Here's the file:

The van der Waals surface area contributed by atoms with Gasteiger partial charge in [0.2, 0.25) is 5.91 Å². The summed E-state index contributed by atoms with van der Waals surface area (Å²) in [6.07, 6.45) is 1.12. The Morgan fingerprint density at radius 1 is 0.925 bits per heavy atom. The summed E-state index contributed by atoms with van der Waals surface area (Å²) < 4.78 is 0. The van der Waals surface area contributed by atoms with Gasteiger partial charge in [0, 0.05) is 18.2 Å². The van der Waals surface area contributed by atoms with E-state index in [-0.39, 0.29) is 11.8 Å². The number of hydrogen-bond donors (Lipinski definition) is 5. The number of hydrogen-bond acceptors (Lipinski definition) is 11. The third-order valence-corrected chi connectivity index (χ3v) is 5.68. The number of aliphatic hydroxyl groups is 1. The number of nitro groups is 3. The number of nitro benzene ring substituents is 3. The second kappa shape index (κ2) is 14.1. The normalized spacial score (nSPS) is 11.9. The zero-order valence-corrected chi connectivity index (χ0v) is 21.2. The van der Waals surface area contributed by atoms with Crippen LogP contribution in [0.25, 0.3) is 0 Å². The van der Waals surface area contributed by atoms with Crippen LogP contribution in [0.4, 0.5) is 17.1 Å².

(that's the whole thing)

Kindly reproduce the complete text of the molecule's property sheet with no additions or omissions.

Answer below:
The van der Waals surface area contributed by atoms with Gasteiger partial charge in [0.2, 0.25) is 5.91 Å². The summed E-state index contributed by atoms with van der Waals surface area (Å²) in [6.07, 6.45) is 1.12. The Morgan fingerprint density at radius 1 is 0.925 bits per heavy atom. The summed E-state index contributed by atoms with van der Waals surface area (Å²) < 4.78 is 0. The van der Waals surface area contributed by atoms with Gasteiger partial charge in [0, 0.05) is 18.2 Å². The van der Waals surface area contributed by atoms with E-state index in [-0.39, 0.29) is 11.8 Å². The number of hydrogen-bond donors (Lipinski definition) is 5. The number of hydrogen-bond acceptors (Lipinski definition) is 11. The third-order valence-corrected chi connectivity index (χ3v) is 5.68. The number of aliphatic hydroxyl groups is 1. The number of nitro groups is 3. The number of nitro benzene ring substituents is 3. The second kappa shape index (κ2) is 14.1. The normalized spacial score (nSPS) is 11.9. The zero-order valence-corrected chi connectivity index (χ0v) is 21.2. The van der Waals surface area contributed by atoms with Crippen LogP contribution in [0.25, 0.3) is 0 Å². The van der Waals surface area contributed by atoms with Crippen LogP contribution in [0.4, 0.5) is 17.1 Å².